3. Constraints: Bank innovation labs also lack the constraints that force startups to either succeed or burn out. Bank innovation teams have security. So what if they don’t make that iteration deadline? It’s not like they need to ensure another funding round. Without clear objectives and high stakes, it’s hard to push an innovation lab to the lengths necessary to be truly groundbreaking.

Banks are, by nature, the direct opposite of startups; so why are they striving to artificially recreate that environment? That’s not to say that banks are incapable of invention—quite the opposite. To meet the demands of the digital world, banks don’t need innovation labs. They simply need to harness the creativity and ingenuity their teams already possess.

We know that innovation works best when it’s engrained as a corporate cultural value (see the book “Driving Growth Through Innovation,” by Robert Tucker). Too often, responsibility for innovation is limited by organizational silos that relegate the task (typically seen as merely one of many check marks on a CEO’s to-do list) to a small pocket of individuals. Technological advancement shouldn’t be a pet project for an executive team, or a nebulous directive for an innovation lab. It should be a goal that’s shared by every employee—from the retail teller to the CEO—so that ideas can flow freely from those that have a good handle on the way the bank actually works.

Instead of investing in new innovation labs, banks should strive to encourage organic innovation by fostering a culture that prizes critical thinking and new ideas. For example, USAA stays on the cutting edge of technology by utilizing the ideas of its 30,000 employees through events, challenges and its “ideas platform,” which allows any bank employee to post and vote on new ideas. Over 1,000 employee ideas were implemented in 2017. (For more on USAA, read the article “Crowdsourcing Innovation” in the May 2017 issue of Bank Director digital magazine.)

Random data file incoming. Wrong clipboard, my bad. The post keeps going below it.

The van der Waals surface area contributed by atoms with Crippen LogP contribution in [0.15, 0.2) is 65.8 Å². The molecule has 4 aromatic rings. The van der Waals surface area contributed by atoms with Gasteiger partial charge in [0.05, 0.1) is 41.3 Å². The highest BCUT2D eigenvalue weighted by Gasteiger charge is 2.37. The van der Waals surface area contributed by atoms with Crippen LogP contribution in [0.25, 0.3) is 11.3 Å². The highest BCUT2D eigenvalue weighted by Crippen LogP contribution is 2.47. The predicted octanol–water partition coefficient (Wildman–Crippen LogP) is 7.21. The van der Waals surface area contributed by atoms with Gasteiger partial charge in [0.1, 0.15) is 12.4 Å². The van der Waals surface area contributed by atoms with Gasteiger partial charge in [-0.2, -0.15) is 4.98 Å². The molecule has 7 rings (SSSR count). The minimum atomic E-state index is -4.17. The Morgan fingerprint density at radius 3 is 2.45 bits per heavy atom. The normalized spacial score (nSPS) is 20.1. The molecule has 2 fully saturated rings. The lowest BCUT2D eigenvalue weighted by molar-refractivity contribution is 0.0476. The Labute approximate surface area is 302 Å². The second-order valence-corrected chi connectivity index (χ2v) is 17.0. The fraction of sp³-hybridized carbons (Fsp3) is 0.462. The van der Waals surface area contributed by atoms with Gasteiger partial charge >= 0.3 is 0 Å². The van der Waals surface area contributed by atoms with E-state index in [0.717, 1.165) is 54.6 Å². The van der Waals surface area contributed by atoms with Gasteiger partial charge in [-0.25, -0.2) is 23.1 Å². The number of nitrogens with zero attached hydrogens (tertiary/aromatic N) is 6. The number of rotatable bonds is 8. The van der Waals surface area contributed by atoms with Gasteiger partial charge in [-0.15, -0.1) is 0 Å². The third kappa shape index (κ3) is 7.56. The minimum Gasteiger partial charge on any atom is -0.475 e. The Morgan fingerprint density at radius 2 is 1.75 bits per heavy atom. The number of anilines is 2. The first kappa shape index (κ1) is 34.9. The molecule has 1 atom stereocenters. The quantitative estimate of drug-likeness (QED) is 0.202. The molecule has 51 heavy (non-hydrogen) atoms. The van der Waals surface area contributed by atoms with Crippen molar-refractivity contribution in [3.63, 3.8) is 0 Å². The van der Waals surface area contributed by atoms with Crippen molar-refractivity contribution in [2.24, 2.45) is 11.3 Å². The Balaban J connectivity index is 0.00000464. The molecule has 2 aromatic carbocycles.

That’s not to say that remaking a bank’s culture is easy. Cultivating culture is hard, especially at a large institution, and can be even more difficult than creating an in-house innovation lab. However, the rewards of culture shift can be more far reaching and long lasting than a lab because new talent—especially tech talent—wants to work in an open, inclusive environment that encourages collaboration.

Innovation is not new; it’s something humans inherently do when faced with a problem. To truly innovate, banks don’t need new office facilities or new branches on their organizational chart (and, really, who needs more of those?) Instead, they need to embrace the natural creativity in their organizations and harness ideas to create specific solutions to real issues.